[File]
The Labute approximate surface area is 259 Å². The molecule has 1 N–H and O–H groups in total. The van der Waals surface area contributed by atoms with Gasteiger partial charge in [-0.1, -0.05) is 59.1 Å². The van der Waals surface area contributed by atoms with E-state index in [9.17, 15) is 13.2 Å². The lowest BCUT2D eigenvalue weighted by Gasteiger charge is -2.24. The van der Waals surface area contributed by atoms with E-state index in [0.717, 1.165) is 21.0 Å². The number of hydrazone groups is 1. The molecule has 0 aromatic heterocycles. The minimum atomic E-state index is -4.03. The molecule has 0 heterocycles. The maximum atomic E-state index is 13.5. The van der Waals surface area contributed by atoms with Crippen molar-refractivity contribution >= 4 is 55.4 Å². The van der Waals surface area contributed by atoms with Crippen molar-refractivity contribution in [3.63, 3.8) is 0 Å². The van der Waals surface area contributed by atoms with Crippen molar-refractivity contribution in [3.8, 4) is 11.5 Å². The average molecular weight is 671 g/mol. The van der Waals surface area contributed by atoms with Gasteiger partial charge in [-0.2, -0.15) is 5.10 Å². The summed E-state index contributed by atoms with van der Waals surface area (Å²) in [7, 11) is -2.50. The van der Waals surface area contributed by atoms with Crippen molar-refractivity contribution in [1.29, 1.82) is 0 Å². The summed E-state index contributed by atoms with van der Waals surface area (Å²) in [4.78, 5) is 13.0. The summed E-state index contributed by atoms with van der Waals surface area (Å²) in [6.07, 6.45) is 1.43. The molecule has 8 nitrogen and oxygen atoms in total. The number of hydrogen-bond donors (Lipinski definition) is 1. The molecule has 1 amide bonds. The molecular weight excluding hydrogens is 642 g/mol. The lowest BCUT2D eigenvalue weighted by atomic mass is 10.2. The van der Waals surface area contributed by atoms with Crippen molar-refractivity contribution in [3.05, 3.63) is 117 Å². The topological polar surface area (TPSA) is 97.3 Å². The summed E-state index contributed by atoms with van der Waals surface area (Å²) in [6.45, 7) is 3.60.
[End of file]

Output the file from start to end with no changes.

The Labute approximate surface area is 259 Å². The molecule has 1 N–H and O–H groups in total. The van der Waals surface area contributed by atoms with Gasteiger partial charge in [-0.1, -0.05) is 59.1 Å². The van der Waals surface area contributed by atoms with E-state index in [9.17, 15) is 13.2 Å². The lowest BCUT2D eigenvalue weighted by Gasteiger charge is -2.24. The van der Waals surface area contributed by atoms with E-state index in [0.717, 1.165) is 21.0 Å². The number of hydrazone groups is 1. The molecule has 0 aromatic heterocycles. The minimum atomic E-state index is -4.03. The molecule has 0 heterocycles. The maximum atomic E-state index is 13.5. The van der Waals surface area contributed by atoms with Crippen molar-refractivity contribution >= 4 is 55.4 Å². The van der Waals surface area contributed by atoms with Crippen molar-refractivity contribution in [3.63, 3.8) is 0 Å². The van der Waals surface area contributed by atoms with Crippen molar-refractivity contribution in [3.8, 4) is 11.5 Å². The average molecular weight is 671 g/mol. The van der Waals surface area contributed by atoms with Gasteiger partial charge in [-0.2, -0.15) is 5.10 Å². The summed E-state index contributed by atoms with van der Waals surface area (Å²) in [7, 11) is -2.50. The van der Waals surface area contributed by atoms with Crippen molar-refractivity contribution in [1.29, 1.82) is 0 Å². The summed E-state index contributed by atoms with van der Waals surface area (Å²) in [4.78, 5) is 13.0. The summed E-state index contributed by atoms with van der Waals surface area (Å²) in [6.07, 6.45) is 1.43. The molecule has 8 nitrogen and oxygen atoms in total. The number of hydrogen-bond donors (Lipinski definition) is 1. The molecule has 1 amide bonds. The molecular weight excluding hydrogens is 642 g/mol. The lowest BCUT2D eigenvalue weighted by atomic mass is 10.2. The van der Waals surface area contributed by atoms with Crippen molar-refractivity contribution in [3.05, 3.63) is 117 Å². The topological polar surface area (TPSA) is 97.3 Å². The summed E-state index contributed by atoms with van der Waals surface area (Å²) in [6.45, 7) is 3.60.